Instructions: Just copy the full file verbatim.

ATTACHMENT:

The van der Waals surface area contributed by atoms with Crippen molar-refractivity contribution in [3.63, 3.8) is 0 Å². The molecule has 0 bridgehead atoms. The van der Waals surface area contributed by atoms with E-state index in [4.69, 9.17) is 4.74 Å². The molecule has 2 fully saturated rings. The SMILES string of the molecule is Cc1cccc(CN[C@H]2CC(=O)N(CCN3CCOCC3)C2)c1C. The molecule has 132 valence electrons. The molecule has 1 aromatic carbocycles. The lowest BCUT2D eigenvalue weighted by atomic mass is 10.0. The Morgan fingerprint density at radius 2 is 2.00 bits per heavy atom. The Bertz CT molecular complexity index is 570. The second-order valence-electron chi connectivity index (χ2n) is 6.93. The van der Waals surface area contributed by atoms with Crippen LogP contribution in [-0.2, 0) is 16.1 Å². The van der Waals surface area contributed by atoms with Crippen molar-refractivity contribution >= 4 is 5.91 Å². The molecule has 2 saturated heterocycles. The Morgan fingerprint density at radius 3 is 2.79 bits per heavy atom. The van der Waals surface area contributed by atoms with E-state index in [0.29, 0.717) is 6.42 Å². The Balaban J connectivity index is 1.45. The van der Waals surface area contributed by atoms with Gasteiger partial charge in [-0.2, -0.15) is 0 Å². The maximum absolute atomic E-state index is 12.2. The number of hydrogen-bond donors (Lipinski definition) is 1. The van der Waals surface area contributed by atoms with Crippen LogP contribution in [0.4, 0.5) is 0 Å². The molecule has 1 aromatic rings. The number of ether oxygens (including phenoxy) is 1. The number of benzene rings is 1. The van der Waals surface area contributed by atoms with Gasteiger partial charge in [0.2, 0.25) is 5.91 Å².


The van der Waals surface area contributed by atoms with Crippen molar-refractivity contribution in [3.63, 3.8) is 0 Å². The molecule has 0 bridgehead atoms. The van der Waals surface area contributed by atoms with E-state index in [4.69, 9.17) is 4.74 Å². The molecule has 2 fully saturated rings. The SMILES string of the molecule is Cc1cccc(CN[C@H]2CC(=O)N(CCN3CCOCC3)C2)c1C. The molecule has 132 valence electrons. The molecule has 1 aromatic carbocycles. The lowest BCUT2D eigenvalue weighted by atomic mass is 10.0. The Morgan fingerprint density at radius 2 is 2.00 bits per heavy atom. The Bertz CT molecular complexity index is 570. The second-order valence-electron chi connectivity index (χ2n) is 6.93. The van der Waals surface area contributed by atoms with Crippen LogP contribution in [-0.2, 0) is 16.1 Å². The van der Waals surface area contributed by atoms with Crippen molar-refractivity contribution >= 4 is 5.91 Å². The molecule has 2 saturated heterocycles. The Morgan fingerprint density at radius 3 is 2.79 bits per heavy atom. The van der Waals surface area contributed by atoms with E-state index in [0.29, 0.717) is 6.42 Å². The Balaban J connectivity index is 1.45. The van der Waals surface area contributed by atoms with Gasteiger partial charge in [-0.2, -0.15) is 0 Å². The maximum absolute atomic E-state index is 12.2. The number of hydrogen-bond donors (Lipinski definition) is 1. The van der Waals surface area contributed by atoms with Crippen LogP contribution in [0.4, 0.5) is 0 Å². The molecule has 1 aromatic rings. The number of ether oxygens (including phenoxy) is 1. The number of benzene rings is 1. The van der Waals surface area contributed by atoms with Gasteiger partial charge in [0.2, 0.25) is 5.91 Å².